ARMED SAVAGE

 

Troop D, 1st Squadron, 9th Cavalry, 1st Cavalry Division in 1969, in Vietnam, was assigned the radio call sign Armed Savage.  For the entire six years it was in Vietnam, from 1965 to 1971, Troop D may have always used the radio call sign Armed Savage.

 

This website was created by Mr. Richard Dean Hudson as a tribute to the several hundreds of soldiers, non-commissioned officers, and officers who served in Troop D, and it is respectfully dedicated to all of the Cavalry Troopers who were Armed Savage.

 

This site and its pages includes historical and operational events known to me and in which I personally participated.  From May to November 1969, I had the privilege and honor to serve as Troop D Commander.  During the six years the Troop was in Vietnam, there were probably 12 to 16 Troop D Commanders.  I know of two others.  Captain Norman E. Lorsung who preceded me, and Captain Huey B. Scott who succeeded me.

 

In 1969, 1st Squadron, 9th Cavalry was an air cavalry squadron with four combat troops:  Troops A, B, and C were the air cavalry troops.  Troop D was the ground cavalry troop.  Headquarters and Headquarters Troop provided administrative, intelligence, operational, and logistical support for the squadron and to the combat Troops.

 

A distinct symbol painted on the sides of each vehicle identified the Troop.  The symbol for Troop A was a triangle, loosely translated as an angle, thus the "A".  The symbol for Troop B was a square, loosely translated as a box,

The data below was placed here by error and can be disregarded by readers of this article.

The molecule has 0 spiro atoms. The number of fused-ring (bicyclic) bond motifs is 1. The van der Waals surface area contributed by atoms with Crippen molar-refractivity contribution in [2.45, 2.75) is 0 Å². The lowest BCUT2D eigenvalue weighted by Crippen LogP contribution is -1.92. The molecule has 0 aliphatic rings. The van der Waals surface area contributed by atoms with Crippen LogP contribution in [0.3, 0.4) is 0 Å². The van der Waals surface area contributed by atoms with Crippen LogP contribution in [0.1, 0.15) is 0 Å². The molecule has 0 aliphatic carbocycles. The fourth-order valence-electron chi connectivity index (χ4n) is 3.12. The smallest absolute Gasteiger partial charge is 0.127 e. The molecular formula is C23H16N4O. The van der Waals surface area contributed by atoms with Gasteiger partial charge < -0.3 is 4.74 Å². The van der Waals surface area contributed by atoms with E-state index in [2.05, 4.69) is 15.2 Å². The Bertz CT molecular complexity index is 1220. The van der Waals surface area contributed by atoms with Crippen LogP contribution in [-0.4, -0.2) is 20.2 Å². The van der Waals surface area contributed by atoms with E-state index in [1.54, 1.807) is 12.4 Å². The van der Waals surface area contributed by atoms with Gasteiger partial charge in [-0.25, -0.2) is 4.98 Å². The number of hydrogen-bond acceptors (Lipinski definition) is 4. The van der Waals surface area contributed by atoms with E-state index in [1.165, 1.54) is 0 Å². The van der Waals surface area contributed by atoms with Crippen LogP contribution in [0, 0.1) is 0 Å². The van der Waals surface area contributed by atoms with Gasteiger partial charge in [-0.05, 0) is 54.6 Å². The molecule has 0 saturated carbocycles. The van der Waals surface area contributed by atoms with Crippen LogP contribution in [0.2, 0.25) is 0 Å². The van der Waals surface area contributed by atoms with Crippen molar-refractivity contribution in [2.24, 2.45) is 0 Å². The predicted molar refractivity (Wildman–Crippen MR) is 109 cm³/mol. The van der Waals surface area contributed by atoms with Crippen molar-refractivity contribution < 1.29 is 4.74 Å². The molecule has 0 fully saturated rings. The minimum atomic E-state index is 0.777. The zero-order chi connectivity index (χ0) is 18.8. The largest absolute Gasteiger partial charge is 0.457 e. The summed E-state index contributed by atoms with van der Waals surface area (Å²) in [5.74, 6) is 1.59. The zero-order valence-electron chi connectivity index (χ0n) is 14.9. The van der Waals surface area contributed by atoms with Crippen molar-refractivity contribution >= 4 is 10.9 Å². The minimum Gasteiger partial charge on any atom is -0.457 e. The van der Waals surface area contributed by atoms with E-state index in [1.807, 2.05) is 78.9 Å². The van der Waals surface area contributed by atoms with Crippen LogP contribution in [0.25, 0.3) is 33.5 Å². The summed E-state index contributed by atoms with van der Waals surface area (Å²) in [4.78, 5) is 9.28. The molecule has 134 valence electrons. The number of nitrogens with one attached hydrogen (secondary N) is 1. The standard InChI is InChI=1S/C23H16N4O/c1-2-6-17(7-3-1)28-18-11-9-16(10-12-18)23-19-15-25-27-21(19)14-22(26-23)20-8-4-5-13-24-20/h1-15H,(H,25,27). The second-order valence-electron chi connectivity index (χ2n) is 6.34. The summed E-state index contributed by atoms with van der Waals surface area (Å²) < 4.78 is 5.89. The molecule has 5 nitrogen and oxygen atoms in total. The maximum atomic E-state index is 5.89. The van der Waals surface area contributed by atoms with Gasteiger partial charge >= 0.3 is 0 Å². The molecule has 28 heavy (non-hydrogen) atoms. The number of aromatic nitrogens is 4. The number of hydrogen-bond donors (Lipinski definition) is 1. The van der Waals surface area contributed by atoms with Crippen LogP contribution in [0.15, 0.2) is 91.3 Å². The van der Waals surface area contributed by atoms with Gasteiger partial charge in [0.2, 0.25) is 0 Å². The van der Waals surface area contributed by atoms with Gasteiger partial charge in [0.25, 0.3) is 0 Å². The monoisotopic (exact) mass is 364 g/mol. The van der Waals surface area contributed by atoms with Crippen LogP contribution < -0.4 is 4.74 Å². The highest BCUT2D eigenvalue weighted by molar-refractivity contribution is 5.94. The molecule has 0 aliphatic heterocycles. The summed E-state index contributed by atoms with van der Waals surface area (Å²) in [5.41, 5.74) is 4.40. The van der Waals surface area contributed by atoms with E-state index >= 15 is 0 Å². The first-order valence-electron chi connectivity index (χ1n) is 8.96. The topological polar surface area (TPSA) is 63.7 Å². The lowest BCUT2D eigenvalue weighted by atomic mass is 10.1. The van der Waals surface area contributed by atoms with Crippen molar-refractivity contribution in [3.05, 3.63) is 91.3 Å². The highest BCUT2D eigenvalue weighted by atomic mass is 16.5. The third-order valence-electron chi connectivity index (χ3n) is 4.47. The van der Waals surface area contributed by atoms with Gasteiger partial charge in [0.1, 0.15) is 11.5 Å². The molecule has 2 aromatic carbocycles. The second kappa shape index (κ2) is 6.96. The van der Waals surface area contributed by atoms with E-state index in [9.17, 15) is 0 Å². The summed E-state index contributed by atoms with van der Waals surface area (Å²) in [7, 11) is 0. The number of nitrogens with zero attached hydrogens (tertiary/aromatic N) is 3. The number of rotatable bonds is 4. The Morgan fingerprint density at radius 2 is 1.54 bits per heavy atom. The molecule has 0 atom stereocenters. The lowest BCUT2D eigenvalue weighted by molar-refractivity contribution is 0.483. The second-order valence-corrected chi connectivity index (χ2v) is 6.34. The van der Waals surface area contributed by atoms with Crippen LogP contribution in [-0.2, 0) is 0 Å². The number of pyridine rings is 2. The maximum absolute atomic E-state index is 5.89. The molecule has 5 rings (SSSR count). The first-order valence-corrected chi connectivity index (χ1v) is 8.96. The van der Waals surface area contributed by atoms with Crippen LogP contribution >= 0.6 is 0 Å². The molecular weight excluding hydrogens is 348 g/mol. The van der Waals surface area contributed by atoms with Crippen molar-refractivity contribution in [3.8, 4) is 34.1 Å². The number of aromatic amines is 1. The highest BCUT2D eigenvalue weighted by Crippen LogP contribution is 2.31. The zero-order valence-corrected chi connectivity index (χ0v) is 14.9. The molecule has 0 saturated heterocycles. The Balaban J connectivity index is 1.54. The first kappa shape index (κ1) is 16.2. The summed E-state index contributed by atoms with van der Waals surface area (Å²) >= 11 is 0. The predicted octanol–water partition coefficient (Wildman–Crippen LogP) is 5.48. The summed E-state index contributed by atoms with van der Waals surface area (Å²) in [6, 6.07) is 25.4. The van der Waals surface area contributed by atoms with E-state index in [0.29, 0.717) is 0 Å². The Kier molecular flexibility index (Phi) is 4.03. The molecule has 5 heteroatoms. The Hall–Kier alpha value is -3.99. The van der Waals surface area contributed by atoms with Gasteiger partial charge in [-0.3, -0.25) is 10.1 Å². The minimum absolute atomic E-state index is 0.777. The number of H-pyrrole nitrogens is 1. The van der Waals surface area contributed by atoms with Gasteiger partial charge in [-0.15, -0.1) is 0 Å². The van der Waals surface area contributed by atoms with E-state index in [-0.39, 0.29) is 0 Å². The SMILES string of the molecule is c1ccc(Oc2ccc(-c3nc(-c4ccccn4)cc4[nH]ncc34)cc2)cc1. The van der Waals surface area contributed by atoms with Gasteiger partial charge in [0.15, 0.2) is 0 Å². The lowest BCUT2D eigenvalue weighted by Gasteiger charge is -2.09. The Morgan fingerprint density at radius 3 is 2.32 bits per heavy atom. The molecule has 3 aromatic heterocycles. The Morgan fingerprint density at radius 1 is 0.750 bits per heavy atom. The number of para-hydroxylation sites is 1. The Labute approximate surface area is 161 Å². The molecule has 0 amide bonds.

thus the "B".  The symbol for Troop C was a circle, thus the "C".  The symbol for Troop D was a delta, a diamond, thus the "D".

 

Painted yellow, these symbols (           ,           ,           ,          ) easily could be seen and distinguished at a good distance.  Look closely at helicopters in action in Vietnam on television's AHC Channel, or other history channels,

or, in Apocalypse Now and other movies.

 

The main battle vehicles of Troops A, B, and C were AH-1 Attack Helicopters (the Cobra), OH-6 Light Observation Helicopters (the LOH, pronounced Loach), and UH-1 Utility Helicopters (the Huey or Slick).

 

The main battle vehicles of Troop D were M-151 jeeps, most with a pedestal mounted M-60 machinegun, M-151 jeeps with 106mm Recoilless Rifles, three quarter ton trucks with portable 81mm mortars, and three quarter ton trucks to carry the infantry squads.

 

All Troops in the squadron had other jeeps, trucks and trailers for transportation, resupply, maintenance support, cargo handling, and hauling requirements.

Other historical and operational events may be available on each of the other Troops',  the 1st Squadron, 9th Cavalry, or the 1st Cavalry Division websites.